I discovered that the popular surf brand, Rip Curl, had partnered with TerraCycle, a non-profit organisation helping to reduce the flow of plastic waste from rivers and canals worldwide, preventing it reaching the ocean and causing widespread pollution. These two companies were working together to recycle old, worn wetsuits.
In 2021, Rip Curl expanded its wetsuit recycling program, ‘Recycle Your Wetsuit,’ to all stores nationwide, meaning that Aussies could drop off any surf branded wetsuit to participating Rip Curl stores across Australia where the wetsuit materials would then be recycled by TerraCycle to be repurposed as soft fall matting in playgrounds and outdoor gyms.
The selected stores are also accepting wetsuits via post for those living in the Northern Territory, Tasmania, the ACT, or rural and remote areas. Unfortunately, the stores will only accept wetsuits, not booties, gloves, hoods or heavy diving dry suits at this time. See here to search for participating Rip Curl stores near you.
To recycle an old wetsuit, simply visit your closest participating Rip Curl store and drop off the old surfing wetsuit there. That’s it. You do not need to clean the wetsuit before taking it in to be recycled, however, please note that Rip Curl stores will not accept wet items, so just make sure the wetsuits are dry beforehand.
From there, the old wetsuit is sent, with others, to TerraCycle to be collected and crumbed into the new raw material. This new raw material can then be used to create things like soft fall matting in playgrounds.
If you wish to mail an old wetsuit, email email@example.com and their team will help make the process as smooth and easy as possible.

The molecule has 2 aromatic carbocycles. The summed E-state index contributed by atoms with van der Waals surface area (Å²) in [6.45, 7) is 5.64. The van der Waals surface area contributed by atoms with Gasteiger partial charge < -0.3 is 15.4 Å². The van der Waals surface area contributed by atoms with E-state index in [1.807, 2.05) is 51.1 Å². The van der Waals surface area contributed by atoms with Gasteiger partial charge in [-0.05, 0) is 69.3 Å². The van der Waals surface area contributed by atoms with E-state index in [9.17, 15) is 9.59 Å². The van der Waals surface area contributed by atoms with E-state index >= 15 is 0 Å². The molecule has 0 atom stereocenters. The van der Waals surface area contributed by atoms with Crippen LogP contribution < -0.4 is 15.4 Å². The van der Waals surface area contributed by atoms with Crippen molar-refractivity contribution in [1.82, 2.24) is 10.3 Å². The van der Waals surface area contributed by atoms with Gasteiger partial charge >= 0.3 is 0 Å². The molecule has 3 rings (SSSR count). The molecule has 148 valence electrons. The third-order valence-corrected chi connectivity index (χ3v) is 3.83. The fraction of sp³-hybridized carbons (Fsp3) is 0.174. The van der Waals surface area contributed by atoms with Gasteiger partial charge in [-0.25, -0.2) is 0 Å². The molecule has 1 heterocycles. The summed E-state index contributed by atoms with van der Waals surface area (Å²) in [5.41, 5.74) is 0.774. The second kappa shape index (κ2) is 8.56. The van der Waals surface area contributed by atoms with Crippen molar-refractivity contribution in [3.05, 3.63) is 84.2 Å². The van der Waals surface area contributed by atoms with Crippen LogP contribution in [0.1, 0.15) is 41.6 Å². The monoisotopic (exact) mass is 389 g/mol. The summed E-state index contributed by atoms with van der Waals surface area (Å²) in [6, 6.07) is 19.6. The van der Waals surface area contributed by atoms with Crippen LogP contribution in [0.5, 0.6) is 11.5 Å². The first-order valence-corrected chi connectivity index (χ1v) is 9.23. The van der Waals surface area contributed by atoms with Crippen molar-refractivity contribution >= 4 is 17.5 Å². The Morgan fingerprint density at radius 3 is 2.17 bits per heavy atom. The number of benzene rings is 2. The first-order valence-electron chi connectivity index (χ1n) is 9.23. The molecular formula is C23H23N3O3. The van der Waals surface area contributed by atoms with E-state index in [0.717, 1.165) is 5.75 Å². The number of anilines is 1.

The Top Brands for Eco-Friendly Wetsuits
The best way to overcome the issue of plastic waste is to stop it at its source. There are so many other alternatives nowadays for better quality, eco-friendly wetsuits. Of course, the best option is secondhand, as it means what’s already available is used first instead of making more. But if you’re looking for something new, here are the top brands for more sustainably-made wetsuits:
- Patagonia have developed a way to make eco-friendly wetsuits from natural rubber. While natural rubber can come with its own problems like deforestation, Patagonia have managed to navigate this by sourcing only FSC certified rubber. They also use recycled polyester and recycled spandex to give the wetsuit a warm inside layer.
- Billabong have also been using Yulex (the natural rubber material used by Patagonia) to make their wetsuits. These ‘green’ wetsuits have a CICLO®-Infused one hundred percent recycled superflex jersey on the outside, and are made from eighty percent natural rubber, ten percent recycled nylon, and ten percent recycled polyester.
- Vissla use Japanese limestone neoprene, which isn’t the best option for eco-friendly wetsuits. However, some of their ‘eco-friendly’ initiatives have been to use recycled tires in the material of the wetsuit, Aqua-A (water-based glue) to bind the material together, and dope dyed yarn (this dying process saves a lot of water). Vissla have also been making boardshorts from discarded coconut husk.
As always, this is not personal medical advice and we recommend that you talk with your doctor before trying or using any new products. I am not a doctor. All opinions expressed are my own personal thoughts and feelings of the products mentioned. Check with your doctor or health practitioner if you are uncertain about trying out any of the products, recipes or tips mentioned in this post.
Have you recycled wetsuits before? How did it go? Share in the comments below.
Lots of love,